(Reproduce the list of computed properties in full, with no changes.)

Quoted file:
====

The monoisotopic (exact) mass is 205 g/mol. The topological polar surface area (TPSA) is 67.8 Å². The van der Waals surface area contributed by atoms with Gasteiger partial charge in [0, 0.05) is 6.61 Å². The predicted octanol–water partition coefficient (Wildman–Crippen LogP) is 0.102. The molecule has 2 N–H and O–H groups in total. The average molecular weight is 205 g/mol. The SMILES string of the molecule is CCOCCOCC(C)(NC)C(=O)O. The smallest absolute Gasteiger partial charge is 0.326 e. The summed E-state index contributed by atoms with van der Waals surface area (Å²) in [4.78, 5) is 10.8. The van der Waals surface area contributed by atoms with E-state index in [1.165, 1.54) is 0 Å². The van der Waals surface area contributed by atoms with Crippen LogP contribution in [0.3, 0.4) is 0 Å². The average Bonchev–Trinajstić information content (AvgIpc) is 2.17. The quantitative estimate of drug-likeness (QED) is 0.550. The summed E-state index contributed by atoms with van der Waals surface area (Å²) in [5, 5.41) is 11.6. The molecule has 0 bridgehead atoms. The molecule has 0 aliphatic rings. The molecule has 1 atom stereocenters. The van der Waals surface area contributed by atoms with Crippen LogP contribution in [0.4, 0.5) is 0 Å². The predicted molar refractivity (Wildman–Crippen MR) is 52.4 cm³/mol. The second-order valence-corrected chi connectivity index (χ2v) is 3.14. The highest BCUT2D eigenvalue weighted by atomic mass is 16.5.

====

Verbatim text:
The monoisotopic (exact) mass is 205 g/mol. The topological polar surface area (TPSA) is 67.8 Å². The van der Waals surface area contributed by atoms with Gasteiger partial charge in [0, 0.05) is 6.61 Å². The predicted octanol–water partition coefficient (Wildman–Crippen LogP) is 0.102. The molecule has 2 N–H and O–H groups in total. The average molecular weight is 205 g/mol. The SMILES string of the molecule is CCOCCOCC(C)(NC)C(=O)O. The smallest absolute Gasteiger partial charge is 0.326 e. The summed E-state index contributed by atoms with van der Waals surface area (Å²) in [4.78, 5) is 10.8. The van der Waals surface area contributed by atoms with E-state index in [1.165, 1.54) is 0 Å². The van der Waals surface area contributed by atoms with Crippen LogP contribution in [0.3, 0.4) is 0 Å². The average Bonchev–Trinajstić information content (AvgIpc) is 2.17. The quantitative estimate of drug-likeness (QED) is 0.550. The summed E-state index contributed by atoms with van der Waals surface area (Å²) in [5, 5.41) is 11.6. The molecule has 0 bridgehead atoms. The molecule has 0 aliphatic rings. The molecule has 1 atom stereocenters. The van der Waals surface area contributed by atoms with Crippen LogP contribution in [0.4, 0.5) is 0 Å². The predicted molar refractivity (Wildman–Crippen MR) is 52.4 cm³/mol. The second-order valence-corrected chi connectivity index (χ2v) is 3.14. The highest BCUT2D eigenvalue weighted by atomic mass is 16.5.